Science journalism is an exciting and important field, but it can be difficult to establish yourself as a credible writer on the science beat. Exploring science issues is a challenging task for a new journalist because finding the right stories and getting the facts straight are essential to making a name for yourself as a trusted science writer, which in turn will earn you more work in the field.
We’ve compiled a short list of tips for the aspiring science writer from several respected Canadian science journalists: Postmedia News reporter Mike De Souza, who covers energy and the environment; Postmedia News national science reporter Margaret Munro; and Canadian Science Writers’ Association president Stephen Strauss.
1. Write as much as possible
Even when you aren’t finding work as a science journalist, maintain a blog where you cover science issues regularly. Not only will this help you develop your skills as a science writer, but it will also be something to show prospective employers.
The best thing about this is that it will allow you to write on exactly the topics you find interesting, allowing you to become more knowledgeable about areas you love.
2. Learn where to find stories
One of the most daunting things to a new science writer can be learning where to get story ideas. The answer is simple: everywhere science happens. Make phone calls to government science agencies and universities, and cultivate friendships with scientists at nearby universities. When an important study is released, you’ll want to be the first to know.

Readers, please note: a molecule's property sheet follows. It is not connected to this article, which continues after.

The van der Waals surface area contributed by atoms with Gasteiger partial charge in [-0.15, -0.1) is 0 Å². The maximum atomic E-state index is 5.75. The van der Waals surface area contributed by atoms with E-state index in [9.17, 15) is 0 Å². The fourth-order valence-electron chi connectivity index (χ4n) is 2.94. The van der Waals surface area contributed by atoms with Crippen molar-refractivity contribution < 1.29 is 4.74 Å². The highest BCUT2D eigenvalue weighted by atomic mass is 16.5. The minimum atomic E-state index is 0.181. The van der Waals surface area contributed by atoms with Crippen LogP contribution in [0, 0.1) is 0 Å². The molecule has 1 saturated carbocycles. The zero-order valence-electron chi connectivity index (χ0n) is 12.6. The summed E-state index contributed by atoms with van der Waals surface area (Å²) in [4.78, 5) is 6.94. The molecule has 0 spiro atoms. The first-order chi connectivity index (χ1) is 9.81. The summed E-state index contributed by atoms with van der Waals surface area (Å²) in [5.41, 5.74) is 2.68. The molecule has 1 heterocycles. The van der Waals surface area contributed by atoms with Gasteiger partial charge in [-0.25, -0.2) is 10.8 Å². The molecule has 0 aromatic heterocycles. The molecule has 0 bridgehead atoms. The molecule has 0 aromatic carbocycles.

3. Find a Specialization
You want to be a science writer because science is interesting to you, right? Well chances are that you find certain areas of science more interesting than others. As much as possible, write about the field that fascinates you. If your skills are comparable to other journalists, but you’ve become trusted as an environmental reporter, your story on an ozone hole or an oil spill is more likely to make it to publication.
4. Persistence is key
There are places to publish your science journalism everywhere. It may seem like the journalism industry is difficult to crack, but keep trying. If you have a story that deserves to be told, someone will take it. Keep finding great science and keep pitching stories, and eventually your stories will be told.
5. Ensure accuracy
The last point is perhaps the most important: learn to distinguish between good science and specious claims. Is there enough evidence to support what the scientist says? Has the study been peer-reviewed? It’s not enough for someone to have an official title at an organization; the science needs to be well-accepted before you can tell the public it’s true. Since you may not have a science degree or enough time to run experiments yourself, checking for peer-review is your first line of defence before proceeding with a story.
To read more on the difficulties facing science journalists, particularly in accessing government experts, check out my article “Silence of the labs” in the winter 2013 issue of the Ryerson Review of Journalism.